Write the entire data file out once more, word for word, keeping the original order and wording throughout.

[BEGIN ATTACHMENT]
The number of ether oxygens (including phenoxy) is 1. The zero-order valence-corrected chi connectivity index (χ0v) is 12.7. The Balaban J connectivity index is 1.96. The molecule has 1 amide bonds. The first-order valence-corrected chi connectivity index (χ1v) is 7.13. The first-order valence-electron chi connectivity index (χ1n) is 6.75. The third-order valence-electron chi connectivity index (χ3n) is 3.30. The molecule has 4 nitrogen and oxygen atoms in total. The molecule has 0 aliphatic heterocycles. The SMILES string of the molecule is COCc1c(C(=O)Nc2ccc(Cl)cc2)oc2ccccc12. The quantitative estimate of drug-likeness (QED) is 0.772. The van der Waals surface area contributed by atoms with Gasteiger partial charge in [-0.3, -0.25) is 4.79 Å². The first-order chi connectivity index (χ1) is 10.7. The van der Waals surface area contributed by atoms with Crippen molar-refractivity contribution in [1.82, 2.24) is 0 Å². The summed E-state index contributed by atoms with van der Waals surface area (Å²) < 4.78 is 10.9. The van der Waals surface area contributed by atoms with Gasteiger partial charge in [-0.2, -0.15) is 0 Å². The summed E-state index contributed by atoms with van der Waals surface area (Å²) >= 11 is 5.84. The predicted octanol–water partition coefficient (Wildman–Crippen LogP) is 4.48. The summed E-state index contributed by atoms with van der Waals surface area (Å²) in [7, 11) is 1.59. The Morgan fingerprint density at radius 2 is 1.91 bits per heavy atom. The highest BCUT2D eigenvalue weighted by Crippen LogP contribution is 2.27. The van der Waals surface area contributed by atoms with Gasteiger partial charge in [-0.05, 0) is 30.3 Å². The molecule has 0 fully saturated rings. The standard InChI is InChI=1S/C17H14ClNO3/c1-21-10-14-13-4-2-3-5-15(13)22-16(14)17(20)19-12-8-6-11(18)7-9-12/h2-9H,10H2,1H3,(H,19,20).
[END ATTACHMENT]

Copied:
The number of ether oxygens (including phenoxy) is 1. The zero-order valence-corrected chi connectivity index (χ0v) is 12.7. The Balaban J connectivity index is 1.96. The molecule has 1 amide bonds. The first-order valence-corrected chi connectivity index (χ1v) is 7.13. The first-order valence-electron chi connectivity index (χ1n) is 6.75. The third-order valence-electron chi connectivity index (χ3n) is 3.30. The molecule has 4 nitrogen and oxygen atoms in total. The molecule has 0 aliphatic heterocycles. The SMILES string of the molecule is COCc1c(C(=O)Nc2ccc(Cl)cc2)oc2ccccc12. The quantitative estimate of drug-likeness (QED) is 0.772. The van der Waals surface area contributed by atoms with Gasteiger partial charge in [-0.3, -0.25) is 4.79 Å². The first-order chi connectivity index (χ1) is 10.7. The van der Waals surface area contributed by atoms with Crippen molar-refractivity contribution in [1.82, 2.24) is 0 Å². The summed E-state index contributed by atoms with van der Waals surface area (Å²) < 4.78 is 10.9. The van der Waals surface area contributed by atoms with Gasteiger partial charge in [-0.2, -0.15) is 0 Å². The summed E-state index contributed by atoms with van der Waals surface area (Å²) >= 11 is 5.84. The predicted octanol–water partition coefficient (Wildman–Crippen LogP) is 4.48. The summed E-state index contributed by atoms with van der Waals surface area (Å²) in [7, 11) is 1.59. The Morgan fingerprint density at radius 2 is 1.91 bits per heavy atom. The highest BCUT2D eigenvalue weighted by Crippen LogP contribution is 2.27. The van der Waals surface area contributed by atoms with Gasteiger partial charge in [-0.05, 0) is 30.3 Å². The molecule has 0 fully saturated rings. The standard InChI is InChI=1S/C17H14ClNO3/c1-21-10-14-13-4-2-3-5-15(13)22-16(14)17(20)19-12-8-6-11(18)7-9-12/h2-9H,10H2,1H3,(H,19,20).